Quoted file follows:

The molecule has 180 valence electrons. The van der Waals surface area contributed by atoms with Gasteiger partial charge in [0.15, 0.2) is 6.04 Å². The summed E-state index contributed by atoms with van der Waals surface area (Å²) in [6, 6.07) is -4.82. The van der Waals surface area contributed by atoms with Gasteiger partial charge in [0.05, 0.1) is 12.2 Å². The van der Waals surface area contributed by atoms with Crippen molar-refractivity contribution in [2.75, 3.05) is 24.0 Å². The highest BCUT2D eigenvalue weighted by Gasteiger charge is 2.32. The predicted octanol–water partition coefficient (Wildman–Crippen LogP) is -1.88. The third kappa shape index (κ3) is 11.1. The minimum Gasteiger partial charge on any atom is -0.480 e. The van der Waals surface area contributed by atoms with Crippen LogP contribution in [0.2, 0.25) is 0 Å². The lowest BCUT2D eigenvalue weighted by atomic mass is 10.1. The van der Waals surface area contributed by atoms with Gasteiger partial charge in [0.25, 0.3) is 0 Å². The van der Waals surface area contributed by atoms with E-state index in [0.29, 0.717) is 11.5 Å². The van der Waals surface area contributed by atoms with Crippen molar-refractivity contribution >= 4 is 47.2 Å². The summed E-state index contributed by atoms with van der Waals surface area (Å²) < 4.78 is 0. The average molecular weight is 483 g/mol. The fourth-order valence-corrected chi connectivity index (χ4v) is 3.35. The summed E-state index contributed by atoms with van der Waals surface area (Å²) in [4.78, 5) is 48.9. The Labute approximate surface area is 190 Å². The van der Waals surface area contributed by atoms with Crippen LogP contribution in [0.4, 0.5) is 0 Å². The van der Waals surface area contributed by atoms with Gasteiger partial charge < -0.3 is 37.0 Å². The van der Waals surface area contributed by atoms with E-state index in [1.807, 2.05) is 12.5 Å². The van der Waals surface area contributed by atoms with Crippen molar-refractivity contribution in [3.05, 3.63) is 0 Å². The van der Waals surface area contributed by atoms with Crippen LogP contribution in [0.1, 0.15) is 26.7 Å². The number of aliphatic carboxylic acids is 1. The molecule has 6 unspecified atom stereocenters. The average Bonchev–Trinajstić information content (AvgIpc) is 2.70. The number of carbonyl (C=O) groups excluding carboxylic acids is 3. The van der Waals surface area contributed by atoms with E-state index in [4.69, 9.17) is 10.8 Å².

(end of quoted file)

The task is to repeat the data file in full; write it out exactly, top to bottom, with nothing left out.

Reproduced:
The molecule has 180 valence electrons. The van der Waals surface area contributed by atoms with Gasteiger partial charge in [0.15, 0.2) is 6.04 Å². The summed E-state index contributed by atoms with van der Waals surface area (Å²) in [6, 6.07) is -4.82. The van der Waals surface area contributed by atoms with Gasteiger partial charge in [0.05, 0.1) is 12.2 Å². The van der Waals surface area contributed by atoms with Crippen molar-refractivity contribution in [2.75, 3.05) is 24.0 Å². The highest BCUT2D eigenvalue weighted by Gasteiger charge is 2.32. The predicted octanol–water partition coefficient (Wildman–Crippen LogP) is -1.88. The third kappa shape index (κ3) is 11.1. The minimum Gasteiger partial charge on any atom is -0.480 e. The van der Waals surface area contributed by atoms with Crippen LogP contribution in [0.2, 0.25) is 0 Å². The lowest BCUT2D eigenvalue weighted by atomic mass is 10.1. The van der Waals surface area contributed by atoms with Gasteiger partial charge in [0.25, 0.3) is 0 Å². The van der Waals surface area contributed by atoms with E-state index in [0.29, 0.717) is 11.5 Å². The van der Waals surface area contributed by atoms with Crippen molar-refractivity contribution >= 4 is 47.2 Å². The summed E-state index contributed by atoms with van der Waals surface area (Å²) < 4.78 is 0. The average molecular weight is 483 g/mol. The fourth-order valence-corrected chi connectivity index (χ4v) is 3.35. The summed E-state index contributed by atoms with van der Waals surface area (Å²) in [4.78, 5) is 48.9. The Labute approximate surface area is 190 Å². The van der Waals surface area contributed by atoms with Crippen LogP contribution in [0.4, 0.5) is 0 Å². The van der Waals surface area contributed by atoms with Gasteiger partial charge < -0.3 is 37.0 Å². The van der Waals surface area contributed by atoms with E-state index in [1.807, 2.05) is 12.5 Å². The van der Waals surface area contributed by atoms with Crippen molar-refractivity contribution in [3.05, 3.63) is 0 Å². The van der Waals surface area contributed by atoms with Crippen LogP contribution in [0.1, 0.15) is 26.7 Å². The number of aliphatic carboxylic acids is 1. The molecule has 6 unspecified atom stereocenters. The average Bonchev–Trinajstić information content (AvgIpc) is 2.70. The number of carbonyl (C=O) groups excluding carboxylic acids is 3. The van der Waals surface area contributed by atoms with E-state index in [4.69, 9.17) is 10.8 Å².